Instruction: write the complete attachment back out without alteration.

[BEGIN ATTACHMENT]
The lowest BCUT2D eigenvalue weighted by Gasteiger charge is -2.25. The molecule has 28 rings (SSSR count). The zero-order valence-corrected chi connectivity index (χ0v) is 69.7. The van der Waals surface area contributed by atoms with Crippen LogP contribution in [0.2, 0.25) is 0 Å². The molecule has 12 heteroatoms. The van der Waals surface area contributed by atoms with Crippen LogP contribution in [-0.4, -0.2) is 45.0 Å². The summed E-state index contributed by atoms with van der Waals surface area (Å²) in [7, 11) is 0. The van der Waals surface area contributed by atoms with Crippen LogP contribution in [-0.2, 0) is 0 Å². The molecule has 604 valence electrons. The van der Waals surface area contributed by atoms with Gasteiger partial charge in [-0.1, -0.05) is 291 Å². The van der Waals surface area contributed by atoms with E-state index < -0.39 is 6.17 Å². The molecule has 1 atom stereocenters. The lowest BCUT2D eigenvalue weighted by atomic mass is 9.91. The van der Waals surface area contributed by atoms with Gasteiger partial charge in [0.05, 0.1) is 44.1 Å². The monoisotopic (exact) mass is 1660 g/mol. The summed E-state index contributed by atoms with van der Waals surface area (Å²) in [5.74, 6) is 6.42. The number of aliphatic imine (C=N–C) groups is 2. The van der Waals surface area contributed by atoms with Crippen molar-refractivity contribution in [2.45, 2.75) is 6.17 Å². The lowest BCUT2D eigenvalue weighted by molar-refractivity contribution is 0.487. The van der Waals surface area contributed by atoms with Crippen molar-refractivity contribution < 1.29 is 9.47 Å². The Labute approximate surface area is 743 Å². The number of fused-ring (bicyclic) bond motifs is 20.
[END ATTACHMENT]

The lowest BCUT2D eigenvalue weighted by Gasteiger charge is -2.25. The molecule has 28 rings (SSSR count). The zero-order valence-corrected chi connectivity index (χ0v) is 69.7. The van der Waals surface area contributed by atoms with Crippen LogP contribution in [0.2, 0.25) is 0 Å². The molecule has 12 heteroatoms. The van der Waals surface area contributed by atoms with Crippen LogP contribution in [-0.4, -0.2) is 45.0 Å². The summed E-state index contributed by atoms with van der Waals surface area (Å²) in [7, 11) is 0. The van der Waals surface area contributed by atoms with Crippen LogP contribution in [-0.2, 0) is 0 Å². The molecule has 604 valence electrons. The van der Waals surface area contributed by atoms with Gasteiger partial charge in [-0.1, -0.05) is 291 Å². The van der Waals surface area contributed by atoms with E-state index < -0.39 is 6.17 Å². The molecule has 1 atom stereocenters. The lowest BCUT2D eigenvalue weighted by atomic mass is 9.91. The van der Waals surface area contributed by atoms with Gasteiger partial charge in [0.05, 0.1) is 44.1 Å². The monoisotopic (exact) mass is 1660 g/mol. The summed E-state index contributed by atoms with van der Waals surface area (Å²) in [5.74, 6) is 6.42. The number of aliphatic imine (C=N–C) groups is 2. The van der Waals surface area contributed by atoms with Crippen molar-refractivity contribution in [2.45, 2.75) is 6.17 Å². The lowest BCUT2D eigenvalue weighted by molar-refractivity contribution is 0.487. The van der Waals surface area contributed by atoms with Crippen molar-refractivity contribution < 1.29 is 9.47 Å². The Labute approximate surface area is 743 Å². The number of fused-ring (bicyclic) bond motifs is 20.